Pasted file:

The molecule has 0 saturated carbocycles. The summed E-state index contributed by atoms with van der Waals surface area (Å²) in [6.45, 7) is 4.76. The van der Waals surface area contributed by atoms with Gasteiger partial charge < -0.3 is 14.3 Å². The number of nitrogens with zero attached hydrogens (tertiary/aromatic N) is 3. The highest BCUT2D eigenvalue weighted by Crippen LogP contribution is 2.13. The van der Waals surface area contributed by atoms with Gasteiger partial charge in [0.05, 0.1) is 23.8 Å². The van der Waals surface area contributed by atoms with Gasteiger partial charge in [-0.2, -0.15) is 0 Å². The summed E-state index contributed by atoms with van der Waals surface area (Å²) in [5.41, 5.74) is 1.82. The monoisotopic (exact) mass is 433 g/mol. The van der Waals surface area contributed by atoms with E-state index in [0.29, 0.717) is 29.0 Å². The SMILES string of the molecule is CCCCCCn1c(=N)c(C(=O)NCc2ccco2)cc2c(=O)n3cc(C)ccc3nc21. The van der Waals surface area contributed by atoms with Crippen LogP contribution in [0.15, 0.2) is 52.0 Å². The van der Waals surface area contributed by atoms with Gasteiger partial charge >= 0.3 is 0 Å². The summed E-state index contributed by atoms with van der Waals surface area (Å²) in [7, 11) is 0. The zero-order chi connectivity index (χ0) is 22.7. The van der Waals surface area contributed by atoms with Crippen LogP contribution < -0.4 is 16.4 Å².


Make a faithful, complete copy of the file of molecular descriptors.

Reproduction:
The molecule has 0 saturated carbocycles. The summed E-state index contributed by atoms with van der Waals surface area (Å²) in [6.45, 7) is 4.76. The van der Waals surface area contributed by atoms with Gasteiger partial charge < -0.3 is 14.3 Å². The number of nitrogens with zero attached hydrogens (tertiary/aromatic N) is 3. The highest BCUT2D eigenvalue weighted by Crippen LogP contribution is 2.13. The van der Waals surface area contributed by atoms with Gasteiger partial charge in [0.05, 0.1) is 23.8 Å². The van der Waals surface area contributed by atoms with Gasteiger partial charge in [-0.2, -0.15) is 0 Å². The summed E-state index contributed by atoms with van der Waals surface area (Å²) in [5.41, 5.74) is 1.82. The monoisotopic (exact) mass is 433 g/mol. The van der Waals surface area contributed by atoms with E-state index in [0.29, 0.717) is 29.0 Å². The SMILES string of the molecule is CCCCCCn1c(=N)c(C(=O)NCc2ccco2)cc2c(=O)n3cc(C)ccc3nc21. The van der Waals surface area contributed by atoms with Crippen LogP contribution in [0.15, 0.2) is 52.0 Å². The van der Waals surface area contributed by atoms with Gasteiger partial charge >= 0.3 is 0 Å². The summed E-state index contributed by atoms with van der Waals surface area (Å²) in [7, 11) is 0. The zero-order chi connectivity index (χ0) is 22.7. The van der Waals surface area contributed by atoms with Crippen LogP contribution < -0.4 is 16.4 Å².